It’s important to note that the heating methods used during the manufacturing process, in addition to high-heat cooking methods like frying, may reduce the omega-3 fatty acid content of canola oil.
Canola oil can be used to coat your pans for nonstick baking, used in salad dressings and marinades, and used as a substitute for margarine in baking.
9. Sardines (1,190 mg per 3 oz. serving)
Sardines are small saltwater fish that are abundant in the Atlantic, Pacific, and Mediterranean seas.
Sardines happen to be highly perishable, which is why they’re most generally found canned.
Besides being a food high in omega-3s, sardines also are an excellent source of vitamin B 12, Vitamin D, calcium, and other beneficial minerals.
Sardines can be tossed into your pasta dishes, thrown into salads, or enjoyed as a snack on crackers.
10. Mackerel (1,020 mg per 3 oz. serving)
Mackerel is another fatty fish that is high in protein and boasts an impressive amount of powerful omega-3 fatty acids in addition to Vitamin B 12 and selenium.
Try grilling or poaching mackerel, serving with a side of your favorite veggies, or tossing it over a salad for a lighter meal.
It is important to note that King mackerel, from the Western Atlantic and the Gulf of Mexico, has a high mercury content.
Therefore, it’s best to get mackerel from the Atlantic Ocean and regions near Alaska.
11. Soybean Oil (920 mg per 1 tbsp.)
Soybean oil is a type of vegetable oil that’s derived from the seeds of the soybean plant.
Soybean oil contains a rich source of omega-3 fatty acids and provides an excellent source of vitamin K and vitamin E.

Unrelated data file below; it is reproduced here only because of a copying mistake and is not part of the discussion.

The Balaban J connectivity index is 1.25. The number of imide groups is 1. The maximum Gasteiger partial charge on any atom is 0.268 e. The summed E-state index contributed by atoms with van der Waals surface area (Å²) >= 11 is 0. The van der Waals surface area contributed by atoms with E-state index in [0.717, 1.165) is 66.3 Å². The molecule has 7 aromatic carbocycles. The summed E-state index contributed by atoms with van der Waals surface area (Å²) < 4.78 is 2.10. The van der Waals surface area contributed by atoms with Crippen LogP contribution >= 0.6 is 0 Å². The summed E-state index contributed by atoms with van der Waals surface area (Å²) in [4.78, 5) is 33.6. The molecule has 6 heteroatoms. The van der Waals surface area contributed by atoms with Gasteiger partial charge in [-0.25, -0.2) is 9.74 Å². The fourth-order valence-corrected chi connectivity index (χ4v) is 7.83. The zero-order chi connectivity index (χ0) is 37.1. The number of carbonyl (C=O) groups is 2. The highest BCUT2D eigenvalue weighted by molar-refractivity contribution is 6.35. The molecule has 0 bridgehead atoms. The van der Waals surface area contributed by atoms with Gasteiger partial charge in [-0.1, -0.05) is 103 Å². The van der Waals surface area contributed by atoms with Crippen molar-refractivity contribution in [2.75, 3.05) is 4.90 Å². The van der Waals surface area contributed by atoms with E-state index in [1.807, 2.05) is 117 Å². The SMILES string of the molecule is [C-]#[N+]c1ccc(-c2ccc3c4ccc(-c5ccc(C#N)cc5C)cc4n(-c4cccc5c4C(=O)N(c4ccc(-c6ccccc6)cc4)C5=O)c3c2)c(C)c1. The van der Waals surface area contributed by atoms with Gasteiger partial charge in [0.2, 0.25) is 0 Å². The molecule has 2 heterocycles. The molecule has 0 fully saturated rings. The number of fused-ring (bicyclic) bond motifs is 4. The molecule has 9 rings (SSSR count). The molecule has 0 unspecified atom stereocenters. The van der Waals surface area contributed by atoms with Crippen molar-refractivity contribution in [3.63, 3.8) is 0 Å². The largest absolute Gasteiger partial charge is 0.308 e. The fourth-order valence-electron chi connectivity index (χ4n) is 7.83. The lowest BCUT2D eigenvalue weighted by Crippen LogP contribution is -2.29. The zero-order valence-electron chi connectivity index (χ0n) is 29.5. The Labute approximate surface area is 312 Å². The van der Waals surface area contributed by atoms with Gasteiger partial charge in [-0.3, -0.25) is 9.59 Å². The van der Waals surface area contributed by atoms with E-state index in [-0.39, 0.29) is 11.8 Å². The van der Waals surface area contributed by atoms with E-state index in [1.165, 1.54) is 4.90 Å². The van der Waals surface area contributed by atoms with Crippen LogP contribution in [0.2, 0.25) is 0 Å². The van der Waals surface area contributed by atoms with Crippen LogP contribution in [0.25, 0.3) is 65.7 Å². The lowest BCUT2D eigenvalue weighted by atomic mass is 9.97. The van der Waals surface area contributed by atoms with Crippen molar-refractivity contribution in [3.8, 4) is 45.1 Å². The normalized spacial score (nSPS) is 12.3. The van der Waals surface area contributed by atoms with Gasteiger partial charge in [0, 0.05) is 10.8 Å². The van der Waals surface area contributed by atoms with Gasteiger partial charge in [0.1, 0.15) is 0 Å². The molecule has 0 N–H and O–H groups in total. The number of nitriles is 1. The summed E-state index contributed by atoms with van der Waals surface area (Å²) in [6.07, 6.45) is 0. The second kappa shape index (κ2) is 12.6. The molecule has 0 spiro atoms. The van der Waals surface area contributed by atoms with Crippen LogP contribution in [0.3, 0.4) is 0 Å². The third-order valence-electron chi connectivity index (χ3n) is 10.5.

It is a versatile oil with a high smoke point and can be used in a variety of cooking methods, including frying, roasting, and baking.
12. Oysters (670 mg per 3 oz. serving)
Oysters are a type of popular shellfish that have an impressive nutritional profile.
Oysters contain beneficial omega-3s and are an excellent source of zinc, vitamin B 12, and copper.
Oysters can be eaten fresh with a squeeze of lemon or cooked and added to pasta, risotto, or stuffing.
There are some types of fish that may contain high levels of mercury, PCBs (polychlorinated biphenyls), along other environmental contaminants.
Ingesting too much mercury can be harmful, particularly for children and pregnant women.
The most commonly eaten fish or shellfish that are low in mercury are:
- Canned light tuna
Avoid eating shark, swordfish, king Mackerel, or tilefish as they contain the highest levels of mercury.
Food sources of omega-3 fatty acids include fish and seafood, nuts and seeds, and various plant oils.
Omega-3s can also be added to some fortified foods, including eggs, yogurt, milk, soy drinks, juices, and infant formulas.
When seeking foods fortified with omega-3s, keep in mind that these foods generally contain scarce amounts.
One of the best ways to increase your intake of omega-3s is to eat fatty fish (salmon, mackerel, herring) at least twice per week.
Adding other plant sources throughout your week is helpful as well. Try using flaxseed or soybean oil, and add flaxseeds, chia seeds, walnuts, or hemp seeds to your yogurt or oatmeal.
If you’re interested in taking an omega-3 supplement, speak with your health care provider first.
Omega-3 supplementation can be contraindicated in people with compromised immune systems, those taking antiplatelet drugs, and people taking medication for high blood pressure.
If you have any concerns about your health, speak to your doctor first.
When choosing a supplement, confirm that it includes both EPA and DHA, and look for certifications from independent third-party testing organizations, such as NSF (National Sanitation Foundation).
This will ensure that the product is high-quality and free of various contaminants.
At WellnessVerge, we only use primary references for our articles, including peer reviewed medical journals or well-respected academic institutions.
- ω-3 Polyunsaturated Fatty Acid Biomarkers and Coronary Heart Disease:
- Efficacy of omega-3 PUFAs in depression: A meta-analysis:
- Omega-3 Fatty Acids Fact Sheet for Consumers:
- Fish and Omega-3 Fatty Acids:
- Omega-3 Fatty Acids Fact Sheet for Health Professionals: